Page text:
Fusion between autophagosomes and lysosomes was assessed by colocalization of LC3 (autophagosome marker) and LAMP1 (lysosome marker) using confocal microscopy. Briefly, cells expressing EGFP-LC3 were fixed with 4% paraformaldehyde and permeabilized with 0.25% Triton X-100. LAMP1 was immuno-detected with anti-LAMP1 Abs (H5G11; Santa Cruz Biotechnology) using Alexa Fluor 647–conjugated secondary Abs (Molecular Probes). LC3 was detected with GFP fluorescence amplified by Alexa Fluor 488–conjugated anti-GFP Abs (Molecular Probes).
Immunoprecipitation and immunoblotting
Cells were lysed in CHAPS buffer16 after which 500 μg of protein lysates were subjected to immunoprecipitation using designated Abs. Immunoblotting was performed using the immunoprecipitates or the whole-cell lysates as previously described in detail.29 Primary Abs were: polyclonal Bax, Bcl-2, and Mcl-1 (BD PharMingen), Noxa (Alexis), poly(ADP-ribose) polymerase (PARP; Biomol Research Laboratories), cleaved caspase-9, and cleaved caspase-3, ERK1/2, and ATG5 (Cell Signaling Technology), apoptosis-inducing factor, cytochrome c, polyclonal Bak, Bcl-xL, SQSTM1/p62, VPS34, and beclin-1, (Santa Cruz Biotechnology), LC-3 (Novagen), and Bim and α-tubulin (Calbiochem).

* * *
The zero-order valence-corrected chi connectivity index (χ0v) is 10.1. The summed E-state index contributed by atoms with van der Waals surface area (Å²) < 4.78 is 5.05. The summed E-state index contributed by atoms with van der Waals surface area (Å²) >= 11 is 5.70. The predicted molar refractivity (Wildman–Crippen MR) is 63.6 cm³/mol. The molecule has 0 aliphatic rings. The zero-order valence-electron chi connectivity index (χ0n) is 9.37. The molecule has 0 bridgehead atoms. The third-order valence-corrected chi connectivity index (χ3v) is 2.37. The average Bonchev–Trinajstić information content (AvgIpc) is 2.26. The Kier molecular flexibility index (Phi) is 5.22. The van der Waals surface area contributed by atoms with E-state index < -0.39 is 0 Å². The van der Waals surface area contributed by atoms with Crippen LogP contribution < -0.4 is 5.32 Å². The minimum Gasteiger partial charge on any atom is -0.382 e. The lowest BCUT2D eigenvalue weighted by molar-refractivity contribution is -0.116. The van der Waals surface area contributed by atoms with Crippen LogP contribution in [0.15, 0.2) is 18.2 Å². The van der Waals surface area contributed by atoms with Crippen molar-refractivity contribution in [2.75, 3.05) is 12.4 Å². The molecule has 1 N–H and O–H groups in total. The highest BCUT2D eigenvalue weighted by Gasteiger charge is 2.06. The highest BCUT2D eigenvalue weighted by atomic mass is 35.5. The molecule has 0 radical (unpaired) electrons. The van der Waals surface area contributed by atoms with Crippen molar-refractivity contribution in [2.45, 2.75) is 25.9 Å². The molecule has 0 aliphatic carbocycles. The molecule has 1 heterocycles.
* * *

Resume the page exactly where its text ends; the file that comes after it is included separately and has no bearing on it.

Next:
Bax and Bak conformational change
Cells were lysed in CHAPS buffer and protein lysates subjected to immunoprecipitation using anti-Bax 6A7 (Sigma-Aldrich) or anti-Bak Ab-1 Abs (Calbiochem) that recognize only conformationally changed Bax or Bak protein. Immunoprecipitates were then subjected to immunoblotting analysis using anti-Bax or anti-Bak polyclonal Abs.
Cytosolic and membrane fractions were separated as previously described.16
The significance of differences between experimental conditions was determined using the Student t test for unpaired observations. Synergistic interactions were evaluated using median dose effect analysis using the Calcusyn software program (Biosoft).31 Survival of mice after treatment was evaluated by Kaplan-Meier analysis.
Combined exposure of human leukemia cells to sorafenib and obatoclax results in the pronounced induction of cell death in association with profound mitochondrial injury and caspase activation
To examine interactions between sorafenib and obatoclax, U937 cells were exposed to various concentrations of these agents alone or in combination for 48 hours, after which the extent of cell death was monitored by the 7-AAD assay. While 1.5μM obatoclax was only minimally toxic by itself, it substantially increased cell death of pharmacologically achievable concentrations of sorafenib (eg, 4-8μM; Figure 1A). Analogously, the lethality of marginally toxic obatoclax concentrations (eg, 0.5-2μM) was significantly increased by coexposure to 7.5μM sorafenib (Figure 1B).